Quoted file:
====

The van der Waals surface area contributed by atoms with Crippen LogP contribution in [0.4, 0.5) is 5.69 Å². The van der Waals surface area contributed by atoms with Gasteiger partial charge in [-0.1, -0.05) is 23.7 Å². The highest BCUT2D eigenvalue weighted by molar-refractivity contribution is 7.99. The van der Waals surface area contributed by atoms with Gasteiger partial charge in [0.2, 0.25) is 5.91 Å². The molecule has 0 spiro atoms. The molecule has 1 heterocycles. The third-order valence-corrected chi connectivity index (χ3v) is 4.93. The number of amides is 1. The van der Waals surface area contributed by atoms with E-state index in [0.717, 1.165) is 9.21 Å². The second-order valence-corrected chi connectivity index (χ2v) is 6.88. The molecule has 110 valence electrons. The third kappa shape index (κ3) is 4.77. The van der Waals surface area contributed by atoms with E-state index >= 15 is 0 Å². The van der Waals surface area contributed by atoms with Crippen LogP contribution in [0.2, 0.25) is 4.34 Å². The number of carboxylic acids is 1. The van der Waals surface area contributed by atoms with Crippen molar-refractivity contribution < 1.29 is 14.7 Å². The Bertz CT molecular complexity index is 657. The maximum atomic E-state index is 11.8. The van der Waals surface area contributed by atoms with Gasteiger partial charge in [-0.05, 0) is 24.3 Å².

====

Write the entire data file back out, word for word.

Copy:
The van der Waals surface area contributed by atoms with Crippen LogP contribution in [0.4, 0.5) is 5.69 Å². The van der Waals surface area contributed by atoms with Gasteiger partial charge in [-0.1, -0.05) is 23.7 Å². The highest BCUT2D eigenvalue weighted by molar-refractivity contribution is 7.99. The van der Waals surface area contributed by atoms with Gasteiger partial charge in [0.2, 0.25) is 5.91 Å². The molecule has 0 spiro atoms. The molecule has 1 heterocycles. The third-order valence-corrected chi connectivity index (χ3v) is 4.93. The number of amides is 1. The van der Waals surface area contributed by atoms with E-state index in [0.717, 1.165) is 9.21 Å². The second-order valence-corrected chi connectivity index (χ2v) is 6.88. The molecule has 110 valence electrons. The third kappa shape index (κ3) is 4.77. The van der Waals surface area contributed by atoms with E-state index >= 15 is 0 Å². The van der Waals surface area contributed by atoms with Crippen LogP contribution in [0.2, 0.25) is 4.34 Å². The number of carboxylic acids is 1. The van der Waals surface area contributed by atoms with Crippen molar-refractivity contribution < 1.29 is 14.7 Å². The Bertz CT molecular complexity index is 657. The maximum atomic E-state index is 11.8. The van der Waals surface area contributed by atoms with Gasteiger partial charge in [-0.05, 0) is 24.3 Å².